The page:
GDC Mobile co-founder and, I am honoured to say, my good friend Robert Tercek, came out with all guns blazing against the carriers’ demand for maximum handset coverage for mobile games that they allow to publish through their deck. Tercek called it a “lie” that operators basically insinuate that a game will run equally well on every handset, and he called mobile games publishers hypocrites as they moaned and whined about it but still play ball… Well, what else are they to do? Stop publishing games?
Since I still work in this industry, I would not perhaps put it that harshly as Rob did but the question is indeed if the network operators’ rationale (“we need to provide for the best possible user experience for every one of our users”) stands true when it comes to this. After all: if you offer a full music track for download, your phone needs to be able to support MP3; an old battered brick that only plays monophonic ringtones won’t do. To put it into slightly starker contrast still: it would be like an ISP would prevent a web publisher from putting a site live only because there are a lot of PCs out there that do not have the right software support. Or if the Germans would not allow any car to be imported into Germany unless its engine software was geared to allowing a top speed of min 200 mph because otherwise the user could be disappointed with the driving experience on the Autobahn.
Is the assumption that someone who has an old T610 would actually expect to be able to play a modern-day 3D racing game on his battered old handset really correct? If I drive a 10-year-old little Twingo, I know that I will not go 200 mph, Autobahn or not. And I will certainly not blame it on the operator of those roads.
If I want Vista Premium or Leopard, I need the machine to support it. And that is an informed decision I need to make. The operators’ approach may have been understandable a few years ago: mobile was a very, very new platform and people had not actually got round to the idea that one could actually do more with one’s mobile phone than making phone calls when away from a fixed-line phone. However, this has changed very quickly very much: even my 80-year-old neighbours now communicate via SMS with their kin. I believe it is safe to assume that the consumers of the year 2008 can very well distinguish between a low-end and a high-end phone and will actually appreciate the difference in performance without blaming their operator for a sub-par one when their phone happens to be a sub-par one. Time for change then, folks!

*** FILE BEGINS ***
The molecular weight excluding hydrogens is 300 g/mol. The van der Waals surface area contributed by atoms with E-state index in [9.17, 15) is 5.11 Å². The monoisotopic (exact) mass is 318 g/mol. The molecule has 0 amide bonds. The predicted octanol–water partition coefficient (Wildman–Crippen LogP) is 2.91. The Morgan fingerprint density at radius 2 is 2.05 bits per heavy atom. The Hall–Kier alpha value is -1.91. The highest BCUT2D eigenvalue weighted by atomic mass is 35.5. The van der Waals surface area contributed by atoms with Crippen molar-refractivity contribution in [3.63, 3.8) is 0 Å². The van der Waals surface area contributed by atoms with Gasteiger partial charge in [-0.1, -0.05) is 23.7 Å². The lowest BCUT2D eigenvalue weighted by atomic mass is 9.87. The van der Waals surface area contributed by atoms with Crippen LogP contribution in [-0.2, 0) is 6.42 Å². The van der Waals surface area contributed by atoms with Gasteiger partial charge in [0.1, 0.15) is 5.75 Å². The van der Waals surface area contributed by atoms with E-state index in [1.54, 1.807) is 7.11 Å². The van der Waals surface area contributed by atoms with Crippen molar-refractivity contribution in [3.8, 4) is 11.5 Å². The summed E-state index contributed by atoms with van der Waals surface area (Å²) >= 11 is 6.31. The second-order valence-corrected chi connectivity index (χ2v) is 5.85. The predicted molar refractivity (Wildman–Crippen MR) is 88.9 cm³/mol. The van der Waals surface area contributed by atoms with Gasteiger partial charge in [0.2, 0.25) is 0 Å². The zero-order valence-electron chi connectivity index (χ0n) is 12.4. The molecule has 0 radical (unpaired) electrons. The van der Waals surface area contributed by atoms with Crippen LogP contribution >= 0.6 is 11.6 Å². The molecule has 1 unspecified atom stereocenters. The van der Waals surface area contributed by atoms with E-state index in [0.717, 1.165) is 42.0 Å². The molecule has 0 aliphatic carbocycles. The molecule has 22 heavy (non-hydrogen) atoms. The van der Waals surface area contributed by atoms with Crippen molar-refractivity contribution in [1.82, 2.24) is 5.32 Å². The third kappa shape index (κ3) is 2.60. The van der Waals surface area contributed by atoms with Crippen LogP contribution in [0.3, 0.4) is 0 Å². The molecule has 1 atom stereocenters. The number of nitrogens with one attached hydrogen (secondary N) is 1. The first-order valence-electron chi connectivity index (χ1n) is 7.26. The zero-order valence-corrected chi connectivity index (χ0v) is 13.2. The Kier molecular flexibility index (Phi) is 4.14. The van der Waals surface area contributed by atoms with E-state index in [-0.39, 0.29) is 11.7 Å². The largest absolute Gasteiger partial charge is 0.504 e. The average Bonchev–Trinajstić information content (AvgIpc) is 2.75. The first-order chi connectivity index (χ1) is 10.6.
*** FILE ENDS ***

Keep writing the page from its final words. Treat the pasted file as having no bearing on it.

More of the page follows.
The constraints of having to support hundreds of handsets impacts the mobile games sector manifold: it makes it prohibitively expensive to develop and publish games with porting costs often being equal or even higher than the actual development. The effect is less innovation (how can you dare trying something new if you have to expend so much money before you even get it in front of a consumer?) but also less usage: it is often more of the same as developers try to minimize their cost by re-using engines (Gameloft has used the same basic side-scrolling engine for at least 20 games to date; highly polished and constantly evolving though, to be perfectly fair to them) and running risk-averse design philosophies where they try to stay as close to a proven hit as possible. This will however not drive consumers to get back for more.
I am however doubtful if operators will come to terms with this in the near term, and, let’s face it, they are not the originators of this platform mess: isn’t it more often the handset manufacturers that fiddle around with screen sizes that differ for more or less every device, that take great pride in running a gazillion different operating systems only to be slightly different to the other guy, that allocate soft keys rather randomly and occasionally swap the green and red call/end call keys from one side of the keypad to the other? Just imagine this last bit on a computer keyboard: is now on your left… try get going with that… Add to that the – yes, they’re here still – operators and their specific demands for this, that and the other, and the fragmentation does indeed create an economic landscape that is very hard to navigate.
This is one to the OEMs and the operators alike: get down to business, compete on the strengths of your devices and services and not on some OS and other software tweaks where the upside to the consumer is, if distinguishable at all, minimal.
In the interim, it would indeed be upon the operators to start trusting the good judgment of their customers in the hardware they hold in their hands better and start dropping those old devices from their requirements that will manage to screw up even the best game.
The prosecution rests… 😉